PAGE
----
You’ll never get a good night’s sleep again – EVER. A new baby comes into your life and you expect a few sleepless nights, frequent disruptions during other nights, and groggy days. But you also expect an eventual return to normalcy.
Not so. Months pass and your baby starts doing cute stuff. You can’t help yourself. You think: “I want another one!” And so it goes. The saner parents may stop at two, but some of us keep trying to replicate that “cute stage.”
The children grow some more, and you try to regulate naps. But, more than likely, your two (or more) children will NOT want to nap at the same time. So you continue to function in sleep-deprived mode. (I will admit that one of my proudest moments was the six months I had somehow managed to get my three young children, ages 0, 1, and 3, to nap for the same one and a half to two hours in the afternoon. Ah, bliss.)
Your children continue to grow. They give up naps entirely — though there is always the holdout child who keeps you trapped at home for his or her nap while toddlers destroy your house and peace of mind. Where once you could put them to bed at 7 o’clock, maybe 8 o’clock, now they stay up later. The time you had to clean the house, make phone calls, attend to email, or converse with your partner grows shorter.
Pretty soon their bedtimes have crept up to 9 or 10 o’clock, and you see the writing on the wall: Some day, in the not-too-distant-future, you will be falling into bed exhausted before their first yawns.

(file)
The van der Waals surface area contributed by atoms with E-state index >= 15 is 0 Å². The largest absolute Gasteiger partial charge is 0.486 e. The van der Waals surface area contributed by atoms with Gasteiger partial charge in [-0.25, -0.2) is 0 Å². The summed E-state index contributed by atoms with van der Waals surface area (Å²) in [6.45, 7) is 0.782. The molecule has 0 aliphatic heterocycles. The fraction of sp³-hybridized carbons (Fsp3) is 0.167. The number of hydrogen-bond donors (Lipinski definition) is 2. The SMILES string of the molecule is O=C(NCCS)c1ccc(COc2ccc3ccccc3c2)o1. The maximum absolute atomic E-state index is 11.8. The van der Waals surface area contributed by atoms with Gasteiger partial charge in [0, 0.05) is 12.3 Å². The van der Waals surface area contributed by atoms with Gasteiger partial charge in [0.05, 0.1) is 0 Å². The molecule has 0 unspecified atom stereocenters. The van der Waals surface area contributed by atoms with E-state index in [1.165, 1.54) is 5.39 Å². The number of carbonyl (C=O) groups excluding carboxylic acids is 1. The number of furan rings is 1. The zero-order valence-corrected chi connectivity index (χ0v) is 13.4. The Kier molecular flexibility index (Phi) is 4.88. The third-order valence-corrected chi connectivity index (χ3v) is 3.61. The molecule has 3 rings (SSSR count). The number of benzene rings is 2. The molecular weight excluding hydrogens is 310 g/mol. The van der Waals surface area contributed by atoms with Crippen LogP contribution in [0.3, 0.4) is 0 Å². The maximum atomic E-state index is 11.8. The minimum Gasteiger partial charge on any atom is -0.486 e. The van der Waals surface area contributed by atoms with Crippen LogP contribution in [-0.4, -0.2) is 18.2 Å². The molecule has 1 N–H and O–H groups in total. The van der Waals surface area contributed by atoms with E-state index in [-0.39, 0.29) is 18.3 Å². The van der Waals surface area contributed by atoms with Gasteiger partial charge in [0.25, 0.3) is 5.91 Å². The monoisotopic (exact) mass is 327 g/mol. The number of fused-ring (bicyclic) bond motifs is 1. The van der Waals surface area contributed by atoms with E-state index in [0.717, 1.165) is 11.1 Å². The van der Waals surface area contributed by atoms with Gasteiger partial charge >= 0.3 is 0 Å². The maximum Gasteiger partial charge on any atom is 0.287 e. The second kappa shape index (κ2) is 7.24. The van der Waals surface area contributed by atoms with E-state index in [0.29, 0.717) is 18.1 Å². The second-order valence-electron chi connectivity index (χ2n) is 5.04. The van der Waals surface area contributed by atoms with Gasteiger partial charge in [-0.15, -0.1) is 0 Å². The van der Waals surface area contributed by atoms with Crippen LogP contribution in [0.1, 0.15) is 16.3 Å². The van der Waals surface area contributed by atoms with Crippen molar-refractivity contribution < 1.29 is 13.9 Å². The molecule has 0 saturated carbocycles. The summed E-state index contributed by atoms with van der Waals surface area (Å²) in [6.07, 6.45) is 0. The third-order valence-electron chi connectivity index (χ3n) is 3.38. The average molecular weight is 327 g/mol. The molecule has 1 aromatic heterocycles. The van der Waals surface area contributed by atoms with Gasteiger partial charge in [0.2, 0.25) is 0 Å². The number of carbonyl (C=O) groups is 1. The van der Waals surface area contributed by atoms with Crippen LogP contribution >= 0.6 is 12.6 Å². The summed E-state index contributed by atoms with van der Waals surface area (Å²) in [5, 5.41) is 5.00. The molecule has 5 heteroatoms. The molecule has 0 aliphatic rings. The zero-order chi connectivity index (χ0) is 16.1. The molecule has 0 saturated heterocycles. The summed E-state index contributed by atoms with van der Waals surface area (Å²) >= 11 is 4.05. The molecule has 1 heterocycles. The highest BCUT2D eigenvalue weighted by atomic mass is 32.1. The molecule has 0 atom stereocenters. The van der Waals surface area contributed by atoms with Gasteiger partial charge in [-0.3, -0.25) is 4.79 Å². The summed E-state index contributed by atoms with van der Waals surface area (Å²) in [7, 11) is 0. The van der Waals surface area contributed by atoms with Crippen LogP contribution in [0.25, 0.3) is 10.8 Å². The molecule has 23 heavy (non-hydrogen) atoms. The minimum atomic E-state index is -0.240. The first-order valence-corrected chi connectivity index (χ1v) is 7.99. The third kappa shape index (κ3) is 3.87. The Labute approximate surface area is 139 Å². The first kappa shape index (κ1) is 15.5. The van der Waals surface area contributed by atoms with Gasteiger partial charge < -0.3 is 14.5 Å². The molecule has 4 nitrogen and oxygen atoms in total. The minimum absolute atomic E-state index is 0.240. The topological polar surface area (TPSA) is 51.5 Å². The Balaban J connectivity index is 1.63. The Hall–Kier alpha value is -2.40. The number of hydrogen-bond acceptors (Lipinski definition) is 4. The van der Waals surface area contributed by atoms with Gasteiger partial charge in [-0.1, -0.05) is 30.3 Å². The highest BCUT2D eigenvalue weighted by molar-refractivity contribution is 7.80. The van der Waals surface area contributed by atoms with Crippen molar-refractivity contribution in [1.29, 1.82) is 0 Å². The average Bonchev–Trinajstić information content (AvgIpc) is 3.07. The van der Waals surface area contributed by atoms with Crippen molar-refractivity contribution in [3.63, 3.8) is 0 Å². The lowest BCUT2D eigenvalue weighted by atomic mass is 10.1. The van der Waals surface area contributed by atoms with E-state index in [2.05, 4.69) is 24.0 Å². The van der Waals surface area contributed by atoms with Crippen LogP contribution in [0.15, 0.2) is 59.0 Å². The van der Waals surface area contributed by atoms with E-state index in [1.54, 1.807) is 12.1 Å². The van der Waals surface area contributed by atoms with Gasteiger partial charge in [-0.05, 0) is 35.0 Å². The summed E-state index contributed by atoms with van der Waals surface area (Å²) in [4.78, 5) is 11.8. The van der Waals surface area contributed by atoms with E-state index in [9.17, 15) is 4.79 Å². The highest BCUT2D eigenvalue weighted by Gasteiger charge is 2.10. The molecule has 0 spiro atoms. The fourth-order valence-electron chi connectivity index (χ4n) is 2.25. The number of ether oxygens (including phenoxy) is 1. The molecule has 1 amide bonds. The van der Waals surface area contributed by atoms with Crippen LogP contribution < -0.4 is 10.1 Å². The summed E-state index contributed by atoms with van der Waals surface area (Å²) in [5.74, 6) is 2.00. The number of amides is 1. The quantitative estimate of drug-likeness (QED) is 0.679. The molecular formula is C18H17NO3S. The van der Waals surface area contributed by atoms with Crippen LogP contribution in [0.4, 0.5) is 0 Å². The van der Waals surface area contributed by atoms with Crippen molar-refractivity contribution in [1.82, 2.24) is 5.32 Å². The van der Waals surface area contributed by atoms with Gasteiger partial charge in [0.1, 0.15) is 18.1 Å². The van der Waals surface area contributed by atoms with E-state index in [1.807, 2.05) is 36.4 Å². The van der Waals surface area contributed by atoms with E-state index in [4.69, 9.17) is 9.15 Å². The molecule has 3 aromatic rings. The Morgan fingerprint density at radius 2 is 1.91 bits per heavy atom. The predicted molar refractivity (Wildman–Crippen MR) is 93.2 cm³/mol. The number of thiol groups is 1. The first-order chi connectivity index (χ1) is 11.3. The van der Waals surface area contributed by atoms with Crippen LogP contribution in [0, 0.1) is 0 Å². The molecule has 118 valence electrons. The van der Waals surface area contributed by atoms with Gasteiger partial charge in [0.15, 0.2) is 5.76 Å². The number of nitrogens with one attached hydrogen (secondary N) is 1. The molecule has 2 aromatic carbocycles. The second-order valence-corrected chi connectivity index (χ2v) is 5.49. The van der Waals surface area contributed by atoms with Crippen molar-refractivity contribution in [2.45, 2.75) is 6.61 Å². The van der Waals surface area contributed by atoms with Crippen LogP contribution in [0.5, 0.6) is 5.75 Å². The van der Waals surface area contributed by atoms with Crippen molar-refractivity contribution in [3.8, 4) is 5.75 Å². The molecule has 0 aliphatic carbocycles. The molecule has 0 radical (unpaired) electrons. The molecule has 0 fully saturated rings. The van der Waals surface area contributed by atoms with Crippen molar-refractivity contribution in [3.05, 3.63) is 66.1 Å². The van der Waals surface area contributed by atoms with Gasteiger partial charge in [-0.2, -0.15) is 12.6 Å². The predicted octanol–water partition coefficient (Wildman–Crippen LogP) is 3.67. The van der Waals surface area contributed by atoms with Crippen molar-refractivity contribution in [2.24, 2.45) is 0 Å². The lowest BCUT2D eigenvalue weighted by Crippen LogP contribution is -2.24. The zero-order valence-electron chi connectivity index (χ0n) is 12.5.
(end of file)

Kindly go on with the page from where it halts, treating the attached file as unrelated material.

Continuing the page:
But it gets worse. Someone forgot to tell you that the effects of aging and menopause would strike just about the time you are beginning to imagine getting a full 7 or 8 hours of rest at night again. (On a personal note, I am waking multiple times during the night these days — drinking water to soothe heartburn or reconfiguring my body in bed to deal with back pain or throwing covers off my body to cope with hot flashes.)
Did we start a family too late in life? Suppose I had my first baby at age 22 as my mother did. By the time I was 50, my 28-year-old would be long gone. Even if we elongated the period of family creation to ten years – as the Falcos have done – my youngest child would be 18 and soon off to college – all before the hot flashes began, right?
“Not so fast,” say my friends with older children. “Your children bounce back.” They move back in and make messes they expect you to clean up. They come “home” after college because they can’t find a job that pays well enough to afford their own housing. Alternatively, they take “gap years” and delay leaving in the first place. They lose jobs and need your money. They call you in the middle of night to pick them up because they are too drunk to drive or find themselves in an unsafe environment. They have babies and expect you to drop everything when a babysitting need arises.
Perhaps the answer is to MOVE AWAY without telling them where you’ve gone. But, I don’t know. I’m kind of used to the chaos and juggling of schedules that gets me through the day. It would be nice to meet a friend for coffee or to take a run at a time I chose as convenient. But I have observed that my dad, at almost 81 years of age, schedules an afternoon nap for himself before he heads off to band rehearsal or a professional consultation, and I think: “I may never get another full night’s sleep, but won’t it be fun to take naps some day?”